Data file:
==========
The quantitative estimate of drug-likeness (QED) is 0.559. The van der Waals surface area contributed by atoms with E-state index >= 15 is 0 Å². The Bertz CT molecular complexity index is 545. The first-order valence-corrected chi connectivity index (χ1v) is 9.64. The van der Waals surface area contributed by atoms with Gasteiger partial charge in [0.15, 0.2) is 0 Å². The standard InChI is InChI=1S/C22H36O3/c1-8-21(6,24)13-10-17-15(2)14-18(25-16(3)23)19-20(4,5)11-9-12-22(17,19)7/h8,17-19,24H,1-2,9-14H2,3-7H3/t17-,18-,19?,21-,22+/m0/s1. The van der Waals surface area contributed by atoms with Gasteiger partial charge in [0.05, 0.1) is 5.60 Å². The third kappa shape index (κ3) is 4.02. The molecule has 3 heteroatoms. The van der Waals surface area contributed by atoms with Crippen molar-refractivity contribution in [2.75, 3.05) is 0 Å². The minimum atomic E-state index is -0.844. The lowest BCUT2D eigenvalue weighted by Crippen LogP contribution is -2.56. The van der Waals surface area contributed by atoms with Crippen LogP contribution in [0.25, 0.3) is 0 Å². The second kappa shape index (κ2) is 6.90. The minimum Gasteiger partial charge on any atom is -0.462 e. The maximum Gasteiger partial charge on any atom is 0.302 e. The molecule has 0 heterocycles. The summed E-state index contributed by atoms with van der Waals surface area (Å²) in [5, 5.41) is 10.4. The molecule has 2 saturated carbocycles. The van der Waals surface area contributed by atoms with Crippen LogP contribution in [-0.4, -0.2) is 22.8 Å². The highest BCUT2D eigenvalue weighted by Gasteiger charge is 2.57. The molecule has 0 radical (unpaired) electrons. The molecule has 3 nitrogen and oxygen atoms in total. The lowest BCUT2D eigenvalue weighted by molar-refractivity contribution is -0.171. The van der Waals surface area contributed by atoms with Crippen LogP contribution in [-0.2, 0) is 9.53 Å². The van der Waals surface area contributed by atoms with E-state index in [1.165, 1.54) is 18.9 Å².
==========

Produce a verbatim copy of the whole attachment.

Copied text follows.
The quantitative estimate of drug-likeness (QED) is 0.559. The van der Waals surface area contributed by atoms with E-state index >= 15 is 0 Å². The Bertz CT molecular complexity index is 545. The first-order valence-corrected chi connectivity index (χ1v) is 9.64. The van der Waals surface area contributed by atoms with Gasteiger partial charge in [0.15, 0.2) is 0 Å². The standard InChI is InChI=1S/C22H36O3/c1-8-21(6,24)13-10-17-15(2)14-18(25-16(3)23)19-20(4,5)11-9-12-22(17,19)7/h8,17-19,24H,1-2,9-14H2,3-7H3/t17-,18-,19?,21-,22+/m0/s1. The van der Waals surface area contributed by atoms with Gasteiger partial charge in [0.05, 0.1) is 5.60 Å². The third kappa shape index (κ3) is 4.02. The molecule has 3 heteroatoms. The van der Waals surface area contributed by atoms with Crippen molar-refractivity contribution in [2.75, 3.05) is 0 Å². The minimum atomic E-state index is -0.844. The lowest BCUT2D eigenvalue weighted by Crippen LogP contribution is -2.56. The van der Waals surface area contributed by atoms with Crippen LogP contribution in [0.25, 0.3) is 0 Å². The second kappa shape index (κ2) is 6.90. The minimum Gasteiger partial charge on any atom is -0.462 e. The maximum Gasteiger partial charge on any atom is 0.302 e. The molecule has 0 heterocycles. The summed E-state index contributed by atoms with van der Waals surface area (Å²) in [5, 5.41) is 10.4. The molecule has 2 saturated carbocycles. The van der Waals surface area contributed by atoms with Crippen LogP contribution in [-0.4, -0.2) is 22.8 Å². The highest BCUT2D eigenvalue weighted by Gasteiger charge is 2.57. The molecule has 0 radical (unpaired) electrons. The molecule has 3 nitrogen and oxygen atoms in total. The lowest BCUT2D eigenvalue weighted by molar-refractivity contribution is -0.171. The van der Waals surface area contributed by atoms with Crippen LogP contribution in [-0.2, 0) is 9.53 Å². The van der Waals surface area contributed by atoms with E-state index in [1.165, 1.54) is 18.9 Å².